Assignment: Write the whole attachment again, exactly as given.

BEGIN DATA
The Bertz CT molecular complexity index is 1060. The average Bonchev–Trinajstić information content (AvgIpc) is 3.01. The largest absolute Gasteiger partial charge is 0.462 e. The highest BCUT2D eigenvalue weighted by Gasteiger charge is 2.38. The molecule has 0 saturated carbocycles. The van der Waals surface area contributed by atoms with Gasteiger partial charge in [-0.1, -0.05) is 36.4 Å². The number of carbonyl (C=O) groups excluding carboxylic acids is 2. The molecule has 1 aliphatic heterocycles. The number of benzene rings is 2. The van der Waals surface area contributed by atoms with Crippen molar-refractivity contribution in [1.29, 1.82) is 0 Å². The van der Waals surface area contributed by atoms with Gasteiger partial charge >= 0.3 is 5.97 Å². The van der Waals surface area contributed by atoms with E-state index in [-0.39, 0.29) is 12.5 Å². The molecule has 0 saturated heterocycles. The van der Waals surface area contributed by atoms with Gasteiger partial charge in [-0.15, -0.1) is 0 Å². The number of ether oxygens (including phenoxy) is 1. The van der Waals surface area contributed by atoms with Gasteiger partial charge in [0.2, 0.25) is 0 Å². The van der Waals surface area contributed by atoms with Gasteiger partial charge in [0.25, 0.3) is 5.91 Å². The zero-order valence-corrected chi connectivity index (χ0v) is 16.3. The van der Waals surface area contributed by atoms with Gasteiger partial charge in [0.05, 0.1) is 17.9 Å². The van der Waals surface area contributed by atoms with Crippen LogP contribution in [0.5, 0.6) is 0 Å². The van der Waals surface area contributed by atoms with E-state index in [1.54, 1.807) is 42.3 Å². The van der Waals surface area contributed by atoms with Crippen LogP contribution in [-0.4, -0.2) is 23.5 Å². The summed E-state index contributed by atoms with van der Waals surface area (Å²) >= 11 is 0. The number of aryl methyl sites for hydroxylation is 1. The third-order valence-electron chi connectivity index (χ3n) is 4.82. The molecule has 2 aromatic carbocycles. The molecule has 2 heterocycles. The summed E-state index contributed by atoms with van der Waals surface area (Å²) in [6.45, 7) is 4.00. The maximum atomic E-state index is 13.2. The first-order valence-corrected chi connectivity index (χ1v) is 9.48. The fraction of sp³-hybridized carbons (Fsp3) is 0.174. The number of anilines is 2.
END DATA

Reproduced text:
The Bertz CT molecular complexity index is 1060. The average Bonchev–Trinajstić information content (AvgIpc) is 3.01. The largest absolute Gasteiger partial charge is 0.462 e. The highest BCUT2D eigenvalue weighted by Gasteiger charge is 2.38. The molecule has 0 saturated carbocycles. The van der Waals surface area contributed by atoms with Gasteiger partial charge in [-0.1, -0.05) is 36.4 Å². The number of carbonyl (C=O) groups excluding carboxylic acids is 2. The molecule has 1 aliphatic heterocycles. The number of benzene rings is 2. The van der Waals surface area contributed by atoms with Crippen molar-refractivity contribution in [1.29, 1.82) is 0 Å². The van der Waals surface area contributed by atoms with Gasteiger partial charge >= 0.3 is 5.97 Å². The van der Waals surface area contributed by atoms with E-state index in [-0.39, 0.29) is 12.5 Å². The molecule has 0 saturated heterocycles. The van der Waals surface area contributed by atoms with Gasteiger partial charge in [-0.15, -0.1) is 0 Å². The number of ether oxygens (including phenoxy) is 1. The van der Waals surface area contributed by atoms with Gasteiger partial charge in [0.2, 0.25) is 0 Å². The van der Waals surface area contributed by atoms with Gasteiger partial charge in [0.25, 0.3) is 5.91 Å². The zero-order valence-corrected chi connectivity index (χ0v) is 16.3. The van der Waals surface area contributed by atoms with Gasteiger partial charge in [0.05, 0.1) is 17.9 Å². The van der Waals surface area contributed by atoms with Crippen LogP contribution in [0.5, 0.6) is 0 Å². The van der Waals surface area contributed by atoms with E-state index in [1.54, 1.807) is 42.3 Å². The van der Waals surface area contributed by atoms with Crippen LogP contribution in [-0.4, -0.2) is 23.5 Å². The summed E-state index contributed by atoms with van der Waals surface area (Å²) >= 11 is 0. The number of aryl methyl sites for hydroxylation is 1. The third-order valence-electron chi connectivity index (χ3n) is 4.82. The molecule has 2 aromatic carbocycles. The molecule has 2 heterocycles. The summed E-state index contributed by atoms with van der Waals surface area (Å²) in [6.45, 7) is 4.00. The maximum atomic E-state index is 13.2. The first-order valence-corrected chi connectivity index (χ1v) is 9.48. The fraction of sp³-hybridized carbons (Fsp3) is 0.174. The number of anilines is 2.